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Barack Obama went into 2008 election day with a +7.6 point lead over John McCain. The junior Illinois senator would go on to beat the senior Arizona senator in an electoral landslide of 365 to 173.
In 2020, we could be on the cusp of an equally large—or even larger—Democratic victory.
As of Friday, Democratic nominee Joe Biden has a +9.7 point lead over President Donald Trump, according to RealClearPolitics poll average. That’s up from his 6.6 point lead prior to the September 29 presidential debate in Cleveland and Trump’s hospitalization last week.
If Trump doesn’t begin to close the polling gap with Biden, then the president would need an even bigger polling upset to pull out a 2020 victory. Four years ago Democratic nominee Hillary Clinton went into election night polling ahead of Trump in Pennsylvania (+1.9 percentage points), Michigan (+3.4 points), and Wisconsin (+6.5 points). Trump won all three and took White House. Clinton won the popular vote by +2.1 points after leading by +3.2 points in the RealClearPolitics poll average.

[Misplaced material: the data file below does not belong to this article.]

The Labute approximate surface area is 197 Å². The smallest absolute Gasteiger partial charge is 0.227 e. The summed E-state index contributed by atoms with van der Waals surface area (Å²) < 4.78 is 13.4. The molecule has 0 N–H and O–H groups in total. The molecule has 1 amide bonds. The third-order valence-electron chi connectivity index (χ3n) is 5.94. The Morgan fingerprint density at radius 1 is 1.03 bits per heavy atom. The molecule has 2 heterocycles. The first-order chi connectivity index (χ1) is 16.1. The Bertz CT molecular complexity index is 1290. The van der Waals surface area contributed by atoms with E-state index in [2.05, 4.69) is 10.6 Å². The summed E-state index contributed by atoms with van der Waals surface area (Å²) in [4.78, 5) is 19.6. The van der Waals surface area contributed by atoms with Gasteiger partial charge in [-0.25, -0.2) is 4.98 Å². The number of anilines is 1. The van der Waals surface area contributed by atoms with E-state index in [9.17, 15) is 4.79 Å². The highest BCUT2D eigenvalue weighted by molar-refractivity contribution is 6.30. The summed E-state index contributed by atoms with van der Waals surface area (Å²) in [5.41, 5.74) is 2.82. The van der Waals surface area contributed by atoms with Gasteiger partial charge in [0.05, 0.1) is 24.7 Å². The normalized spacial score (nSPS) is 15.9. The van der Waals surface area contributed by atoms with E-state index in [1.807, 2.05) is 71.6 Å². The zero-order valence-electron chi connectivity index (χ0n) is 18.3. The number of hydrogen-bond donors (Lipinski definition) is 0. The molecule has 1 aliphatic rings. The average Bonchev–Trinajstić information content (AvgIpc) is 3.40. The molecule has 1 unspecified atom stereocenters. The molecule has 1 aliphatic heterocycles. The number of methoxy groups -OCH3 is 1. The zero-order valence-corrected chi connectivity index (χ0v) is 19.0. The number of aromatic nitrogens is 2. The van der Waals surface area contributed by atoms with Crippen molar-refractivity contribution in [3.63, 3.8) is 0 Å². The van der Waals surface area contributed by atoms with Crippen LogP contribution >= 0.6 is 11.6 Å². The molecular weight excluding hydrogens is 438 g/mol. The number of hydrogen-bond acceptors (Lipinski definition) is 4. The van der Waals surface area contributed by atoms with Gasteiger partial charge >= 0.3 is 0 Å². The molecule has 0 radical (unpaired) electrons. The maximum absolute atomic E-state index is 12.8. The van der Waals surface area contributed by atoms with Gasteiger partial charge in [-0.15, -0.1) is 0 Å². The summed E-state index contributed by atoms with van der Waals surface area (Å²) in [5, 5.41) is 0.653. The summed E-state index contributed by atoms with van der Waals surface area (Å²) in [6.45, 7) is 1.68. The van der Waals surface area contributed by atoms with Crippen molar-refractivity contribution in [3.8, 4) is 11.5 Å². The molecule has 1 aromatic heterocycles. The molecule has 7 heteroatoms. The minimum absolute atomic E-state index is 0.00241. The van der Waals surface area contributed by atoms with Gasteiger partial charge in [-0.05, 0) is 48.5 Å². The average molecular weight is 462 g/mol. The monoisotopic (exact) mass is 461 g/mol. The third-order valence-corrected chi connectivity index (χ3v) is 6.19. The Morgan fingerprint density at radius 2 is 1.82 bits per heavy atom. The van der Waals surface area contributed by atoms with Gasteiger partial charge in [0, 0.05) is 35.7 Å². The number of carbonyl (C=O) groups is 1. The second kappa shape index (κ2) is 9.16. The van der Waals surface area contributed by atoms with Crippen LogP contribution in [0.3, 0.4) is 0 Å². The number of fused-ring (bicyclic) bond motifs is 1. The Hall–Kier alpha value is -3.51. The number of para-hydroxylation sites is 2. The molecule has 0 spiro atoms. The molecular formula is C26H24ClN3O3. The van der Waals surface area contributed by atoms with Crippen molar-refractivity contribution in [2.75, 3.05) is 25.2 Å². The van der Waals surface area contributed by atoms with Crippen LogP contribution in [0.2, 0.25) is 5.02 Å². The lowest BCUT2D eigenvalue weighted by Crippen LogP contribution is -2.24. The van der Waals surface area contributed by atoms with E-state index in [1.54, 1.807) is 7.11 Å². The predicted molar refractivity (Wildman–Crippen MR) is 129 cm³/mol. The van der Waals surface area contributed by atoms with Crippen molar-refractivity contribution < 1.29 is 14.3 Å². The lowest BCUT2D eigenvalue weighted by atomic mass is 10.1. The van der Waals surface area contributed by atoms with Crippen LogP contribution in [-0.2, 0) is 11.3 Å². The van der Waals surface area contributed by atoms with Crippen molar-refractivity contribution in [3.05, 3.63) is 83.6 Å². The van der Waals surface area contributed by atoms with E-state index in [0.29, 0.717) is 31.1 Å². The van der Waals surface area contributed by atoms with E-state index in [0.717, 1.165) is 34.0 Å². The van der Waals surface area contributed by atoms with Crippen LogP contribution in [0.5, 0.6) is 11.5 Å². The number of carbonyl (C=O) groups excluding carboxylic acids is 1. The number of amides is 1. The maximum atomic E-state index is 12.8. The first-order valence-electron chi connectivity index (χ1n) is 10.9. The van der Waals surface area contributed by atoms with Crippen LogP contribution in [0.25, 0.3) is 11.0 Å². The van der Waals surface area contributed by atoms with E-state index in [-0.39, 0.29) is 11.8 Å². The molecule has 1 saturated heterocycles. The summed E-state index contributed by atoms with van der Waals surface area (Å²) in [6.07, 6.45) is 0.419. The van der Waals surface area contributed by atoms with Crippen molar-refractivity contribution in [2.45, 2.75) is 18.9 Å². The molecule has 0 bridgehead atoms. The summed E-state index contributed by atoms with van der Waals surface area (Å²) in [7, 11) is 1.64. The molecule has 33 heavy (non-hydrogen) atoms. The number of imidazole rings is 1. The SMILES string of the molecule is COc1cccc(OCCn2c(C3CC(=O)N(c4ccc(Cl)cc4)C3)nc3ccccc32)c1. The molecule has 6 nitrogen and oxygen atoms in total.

This go around, Trump will likely need to win at least six battleground states where Biden is currently leading: Arizona (+2.7 points), Florida (+3.7 points), Iowa (+1.4 points), North Carolina (+1.4 points), Ohio (+0.6 points), and Wisconsin (+5.5 points). If he wins those, Trump can likely afford to lose swing states like Michigan (+6.7 points) and Pennsylvania (+7.1 points), where Biden is currently leading. If Trump wins either of the latter states, he can afford to lose Wisconsin.
While Biden leads RealClearPolitics poll average in Iowa, FiveThirtyElection forecast still gives Trump a slight advantage in the state. FiveThirtyElection gives Biden the edge in the seven other 2016 Trump states where the Democratic nominee is ahead in RealClearPolitics poll averages.
As of Friday, FiveThirtyEight forecast the odds of Biden winning at 85%, while The Economist forecast the Democratic nominee having a 92% chance of winning the electoral college.
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